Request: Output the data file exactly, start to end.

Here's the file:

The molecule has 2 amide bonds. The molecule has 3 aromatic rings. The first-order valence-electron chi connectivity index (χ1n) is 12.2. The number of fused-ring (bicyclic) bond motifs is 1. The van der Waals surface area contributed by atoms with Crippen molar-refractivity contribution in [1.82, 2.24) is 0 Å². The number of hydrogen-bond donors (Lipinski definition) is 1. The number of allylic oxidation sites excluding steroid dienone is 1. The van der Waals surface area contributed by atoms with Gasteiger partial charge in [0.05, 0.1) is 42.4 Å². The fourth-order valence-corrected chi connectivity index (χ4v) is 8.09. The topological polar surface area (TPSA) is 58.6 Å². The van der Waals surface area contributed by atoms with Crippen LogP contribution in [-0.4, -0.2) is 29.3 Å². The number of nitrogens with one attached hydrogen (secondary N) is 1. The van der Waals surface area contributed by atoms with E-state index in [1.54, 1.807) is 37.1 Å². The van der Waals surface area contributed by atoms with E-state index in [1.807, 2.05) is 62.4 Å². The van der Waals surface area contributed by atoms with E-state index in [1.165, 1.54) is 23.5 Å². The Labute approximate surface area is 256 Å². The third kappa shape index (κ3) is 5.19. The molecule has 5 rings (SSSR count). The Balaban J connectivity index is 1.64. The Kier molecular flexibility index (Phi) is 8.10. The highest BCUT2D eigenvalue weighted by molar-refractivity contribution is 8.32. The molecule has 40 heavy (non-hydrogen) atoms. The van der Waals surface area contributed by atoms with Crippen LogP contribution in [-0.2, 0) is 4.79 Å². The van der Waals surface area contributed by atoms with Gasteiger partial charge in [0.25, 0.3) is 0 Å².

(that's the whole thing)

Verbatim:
The molecule has 2 amide bonds. The molecule has 3 aromatic rings. The first-order valence-electron chi connectivity index (χ1n) is 12.2. The number of fused-ring (bicyclic) bond motifs is 1. The van der Waals surface area contributed by atoms with Crippen molar-refractivity contribution in [1.82, 2.24) is 0 Å². The number of hydrogen-bond donors (Lipinski definition) is 1. The number of allylic oxidation sites excluding steroid dienone is 1. The van der Waals surface area contributed by atoms with Gasteiger partial charge in [0.05, 0.1) is 42.4 Å². The fourth-order valence-corrected chi connectivity index (χ4v) is 8.09. The topological polar surface area (TPSA) is 58.6 Å². The van der Waals surface area contributed by atoms with Crippen LogP contribution in [-0.4, -0.2) is 29.3 Å². The number of nitrogens with one attached hydrogen (secondary N) is 1. The van der Waals surface area contributed by atoms with E-state index in [1.54, 1.807) is 37.1 Å². The van der Waals surface area contributed by atoms with E-state index in [1.807, 2.05) is 62.4 Å². The van der Waals surface area contributed by atoms with E-state index in [1.165, 1.54) is 23.5 Å². The Labute approximate surface area is 256 Å². The third kappa shape index (κ3) is 5.19. The molecule has 5 rings (SSSR count). The Balaban J connectivity index is 1.64. The Kier molecular flexibility index (Phi) is 8.10. The highest BCUT2D eigenvalue weighted by molar-refractivity contribution is 8.32. The molecule has 40 heavy (non-hydrogen) atoms. The van der Waals surface area contributed by atoms with Crippen LogP contribution in [-0.2, 0) is 4.79 Å². The van der Waals surface area contributed by atoms with Gasteiger partial charge in [0.25, 0.3) is 0 Å².